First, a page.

Imagination unbound

Copyright Keith Kenney, 2012

Copyright Keith Kenney, 2012

Susanna and I, as well as two co-workers and three girls under the age of 5, went to see The Nutcracker. It seemed as if I could read hundreds of people’s minds. The girls in the theater were thinking, “I’d like to become a ballerina.” The women were thinking, “In the past, I had wanted to become a ballerina.”  But, of course, I don’t know what Natia Metreveli’s niece, or Sopho Altunashvili’s two daughters were thinking. I’d like to know because it takes imagination to follow a story told through dance. TV and movie stories are more realistic than puppet theater, ballet, or many playground activities. How does children’s imagination work? What stories are they imagining? All I know is that they have great fun “dancing” along with the ballerinas on stage.

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About keithrkenney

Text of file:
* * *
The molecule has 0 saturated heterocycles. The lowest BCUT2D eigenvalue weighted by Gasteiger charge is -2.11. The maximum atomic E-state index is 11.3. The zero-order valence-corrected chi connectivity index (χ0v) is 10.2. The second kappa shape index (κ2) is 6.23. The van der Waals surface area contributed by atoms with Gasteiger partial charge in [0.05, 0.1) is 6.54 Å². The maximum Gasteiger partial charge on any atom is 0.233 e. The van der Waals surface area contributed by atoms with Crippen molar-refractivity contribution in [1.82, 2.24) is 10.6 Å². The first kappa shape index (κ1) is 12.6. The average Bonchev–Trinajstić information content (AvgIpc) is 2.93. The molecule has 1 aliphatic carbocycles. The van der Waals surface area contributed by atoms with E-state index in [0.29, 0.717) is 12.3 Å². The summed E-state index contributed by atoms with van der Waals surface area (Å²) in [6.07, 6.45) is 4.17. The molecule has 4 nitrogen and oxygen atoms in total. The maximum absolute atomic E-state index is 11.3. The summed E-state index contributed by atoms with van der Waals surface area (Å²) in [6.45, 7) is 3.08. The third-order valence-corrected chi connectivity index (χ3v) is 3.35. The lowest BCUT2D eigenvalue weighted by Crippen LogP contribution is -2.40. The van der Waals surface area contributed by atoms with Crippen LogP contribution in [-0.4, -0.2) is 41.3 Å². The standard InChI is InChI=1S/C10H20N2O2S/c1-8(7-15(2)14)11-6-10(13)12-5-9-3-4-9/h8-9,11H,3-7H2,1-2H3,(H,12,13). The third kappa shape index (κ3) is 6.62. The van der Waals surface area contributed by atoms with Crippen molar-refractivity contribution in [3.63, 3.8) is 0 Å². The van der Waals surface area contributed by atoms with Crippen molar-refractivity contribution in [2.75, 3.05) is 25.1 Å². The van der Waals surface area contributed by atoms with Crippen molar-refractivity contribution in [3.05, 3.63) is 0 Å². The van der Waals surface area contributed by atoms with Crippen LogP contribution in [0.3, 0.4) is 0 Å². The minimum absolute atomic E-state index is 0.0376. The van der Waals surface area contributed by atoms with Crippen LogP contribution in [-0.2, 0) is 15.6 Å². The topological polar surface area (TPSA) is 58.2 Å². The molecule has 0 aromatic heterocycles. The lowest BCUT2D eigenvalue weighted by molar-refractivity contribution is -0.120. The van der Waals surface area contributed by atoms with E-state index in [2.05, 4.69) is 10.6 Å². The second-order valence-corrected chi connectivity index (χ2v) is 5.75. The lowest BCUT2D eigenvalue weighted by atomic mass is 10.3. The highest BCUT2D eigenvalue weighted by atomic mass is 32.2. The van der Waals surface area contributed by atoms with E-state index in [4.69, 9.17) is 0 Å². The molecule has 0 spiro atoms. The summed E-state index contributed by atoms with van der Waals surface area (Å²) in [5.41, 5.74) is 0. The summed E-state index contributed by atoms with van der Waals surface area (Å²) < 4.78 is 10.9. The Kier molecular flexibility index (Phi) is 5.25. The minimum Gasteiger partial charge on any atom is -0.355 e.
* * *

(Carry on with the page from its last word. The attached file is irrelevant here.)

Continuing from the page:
Keith Kenney is a professor of visual communication at the University of South Carolina. He is living in Tbilisi, Georgia, for a year. This blog is about several topics. "CSJMM-Journalism" is about the students, faculty and staff members of the Caucasus School of Journalism and Media Management in Tbilisi, Georgia. "USC-Journalism" is about the students, faculty and staff members of the School of Journalism and Mass Communications (SJMC) at the University of South Carolina in Columbia, SC. CSJMM and SJMC are recipients of a "Journalism School Partnership" program grant from the US Department of State. The purpose of this $750,000 grant is to improve CSJMM and ensure its sustainability. "Tbilisi, Georgia" is about Susanna Melo and my experiences in Tbilisi. "Columbia, SC" will be about our experiences in our home town--Columbia--when we return home. "Georgia" is about Susanna and my experiences when we travel in Georgia outside of Tbilisi. "United States" is about our experiences traveling in the US. "Films and Photography" is about two documentary films I'm working on in Georgia. One story follows how Adishi handles the rapid tourism that is being developed in Svaneti. The other story follows Tamaz Jalagania, who is a craftsman of swords and guns, an opera singer, and an extraordinary storyteller. "Scholarship" is about my current books, articles, reviews, and grants.

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